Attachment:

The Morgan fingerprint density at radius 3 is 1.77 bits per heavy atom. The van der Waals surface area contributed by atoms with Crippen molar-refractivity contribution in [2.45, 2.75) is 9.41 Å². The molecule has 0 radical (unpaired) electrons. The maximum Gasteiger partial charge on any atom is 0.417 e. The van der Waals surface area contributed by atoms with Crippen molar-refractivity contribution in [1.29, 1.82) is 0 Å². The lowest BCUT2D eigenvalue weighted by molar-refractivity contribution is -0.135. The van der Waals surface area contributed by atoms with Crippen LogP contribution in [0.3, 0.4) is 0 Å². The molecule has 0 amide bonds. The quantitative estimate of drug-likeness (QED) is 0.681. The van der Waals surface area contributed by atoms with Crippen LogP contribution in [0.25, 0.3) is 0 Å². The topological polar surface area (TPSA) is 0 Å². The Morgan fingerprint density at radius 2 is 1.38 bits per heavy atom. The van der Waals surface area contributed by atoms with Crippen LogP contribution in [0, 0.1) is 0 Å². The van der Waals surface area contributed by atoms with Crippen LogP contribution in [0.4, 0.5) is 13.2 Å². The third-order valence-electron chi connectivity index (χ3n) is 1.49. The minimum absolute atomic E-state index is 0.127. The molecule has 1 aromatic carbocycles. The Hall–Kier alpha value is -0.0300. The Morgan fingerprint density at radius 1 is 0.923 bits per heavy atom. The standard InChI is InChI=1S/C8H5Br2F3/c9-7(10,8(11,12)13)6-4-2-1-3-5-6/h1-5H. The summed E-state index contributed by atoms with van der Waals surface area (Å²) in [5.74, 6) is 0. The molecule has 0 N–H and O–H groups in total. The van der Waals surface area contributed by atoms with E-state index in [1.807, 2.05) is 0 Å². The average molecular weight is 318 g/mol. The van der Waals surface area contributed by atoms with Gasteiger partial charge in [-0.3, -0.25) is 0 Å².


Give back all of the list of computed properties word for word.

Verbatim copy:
The Morgan fingerprint density at radius 3 is 1.77 bits per heavy atom. The van der Waals surface area contributed by atoms with Crippen molar-refractivity contribution in [2.45, 2.75) is 9.41 Å². The molecule has 0 radical (unpaired) electrons. The maximum Gasteiger partial charge on any atom is 0.417 e. The van der Waals surface area contributed by atoms with Crippen molar-refractivity contribution in [1.29, 1.82) is 0 Å². The lowest BCUT2D eigenvalue weighted by molar-refractivity contribution is -0.135. The van der Waals surface area contributed by atoms with Crippen LogP contribution in [0.3, 0.4) is 0 Å². The molecule has 0 amide bonds. The quantitative estimate of drug-likeness (QED) is 0.681. The van der Waals surface area contributed by atoms with Crippen LogP contribution in [0.25, 0.3) is 0 Å². The topological polar surface area (TPSA) is 0 Å². The Morgan fingerprint density at radius 2 is 1.38 bits per heavy atom. The van der Waals surface area contributed by atoms with Crippen LogP contribution in [0, 0.1) is 0 Å². The van der Waals surface area contributed by atoms with Crippen LogP contribution in [0.4, 0.5) is 13.2 Å². The third-order valence-electron chi connectivity index (χ3n) is 1.49. The minimum absolute atomic E-state index is 0.127. The molecule has 1 aromatic carbocycles. The Hall–Kier alpha value is -0.0300. The Morgan fingerprint density at radius 1 is 0.923 bits per heavy atom. The standard InChI is InChI=1S/C8H5Br2F3/c9-7(10,8(11,12)13)6-4-2-1-3-5-6/h1-5H. The summed E-state index contributed by atoms with van der Waals surface area (Å²) in [5.74, 6) is 0. The molecule has 0 N–H and O–H groups in total. The van der Waals surface area contributed by atoms with E-state index in [1.807, 2.05) is 0 Å². The average molecular weight is 318 g/mol. The van der Waals surface area contributed by atoms with Gasteiger partial charge in [-0.3, -0.25) is 0 Å².